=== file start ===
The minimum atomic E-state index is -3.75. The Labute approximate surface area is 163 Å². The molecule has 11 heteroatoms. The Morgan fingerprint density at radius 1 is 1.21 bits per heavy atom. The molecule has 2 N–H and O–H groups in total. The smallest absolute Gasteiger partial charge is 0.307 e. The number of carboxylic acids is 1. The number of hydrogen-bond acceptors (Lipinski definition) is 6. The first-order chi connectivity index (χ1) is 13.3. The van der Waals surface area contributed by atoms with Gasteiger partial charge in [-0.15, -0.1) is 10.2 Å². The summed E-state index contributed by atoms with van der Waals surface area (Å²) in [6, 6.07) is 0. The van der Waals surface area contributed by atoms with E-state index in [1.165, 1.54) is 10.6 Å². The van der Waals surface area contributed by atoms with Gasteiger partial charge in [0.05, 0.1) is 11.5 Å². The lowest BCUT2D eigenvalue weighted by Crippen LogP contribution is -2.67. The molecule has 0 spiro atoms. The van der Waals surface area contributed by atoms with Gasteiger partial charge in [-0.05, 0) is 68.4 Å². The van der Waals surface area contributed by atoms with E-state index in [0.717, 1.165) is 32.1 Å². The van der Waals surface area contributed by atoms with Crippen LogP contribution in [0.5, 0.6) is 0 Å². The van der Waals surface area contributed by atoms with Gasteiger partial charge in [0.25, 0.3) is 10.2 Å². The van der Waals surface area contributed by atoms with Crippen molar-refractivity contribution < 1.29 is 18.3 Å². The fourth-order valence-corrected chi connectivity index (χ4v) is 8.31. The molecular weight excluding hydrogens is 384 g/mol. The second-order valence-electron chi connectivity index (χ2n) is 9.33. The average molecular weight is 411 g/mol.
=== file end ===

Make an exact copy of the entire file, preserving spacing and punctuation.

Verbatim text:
The minimum atomic E-state index is -3.75. The Labute approximate surface area is 163 Å². The molecule has 11 heteroatoms. The Morgan fingerprint density at radius 1 is 1.21 bits per heavy atom. The molecule has 2 N–H and O–H groups in total. The smallest absolute Gasteiger partial charge is 0.307 e. The number of carboxylic acids is 1. The number of hydrogen-bond acceptors (Lipinski definition) is 6. The first-order chi connectivity index (χ1) is 13.3. The van der Waals surface area contributed by atoms with Gasteiger partial charge in [-0.15, -0.1) is 10.2 Å². The summed E-state index contributed by atoms with van der Waals surface area (Å²) in [6, 6.07) is 0. The van der Waals surface area contributed by atoms with E-state index in [1.165, 1.54) is 10.6 Å². The van der Waals surface area contributed by atoms with Gasteiger partial charge in [0.05, 0.1) is 11.5 Å². The lowest BCUT2D eigenvalue weighted by Crippen LogP contribution is -2.67. The molecule has 0 spiro atoms. The van der Waals surface area contributed by atoms with Gasteiger partial charge in [-0.05, 0) is 68.4 Å². The van der Waals surface area contributed by atoms with E-state index in [0.717, 1.165) is 32.1 Å². The van der Waals surface area contributed by atoms with Crippen LogP contribution in [0.5, 0.6) is 0 Å². The van der Waals surface area contributed by atoms with Gasteiger partial charge in [0.25, 0.3) is 10.2 Å². The van der Waals surface area contributed by atoms with Crippen molar-refractivity contribution < 1.29 is 18.3 Å². The fourth-order valence-corrected chi connectivity index (χ4v) is 8.31. The molecular weight excluding hydrogens is 384 g/mol. The second-order valence-electron chi connectivity index (χ2n) is 9.33. The average molecular weight is 411 g/mol.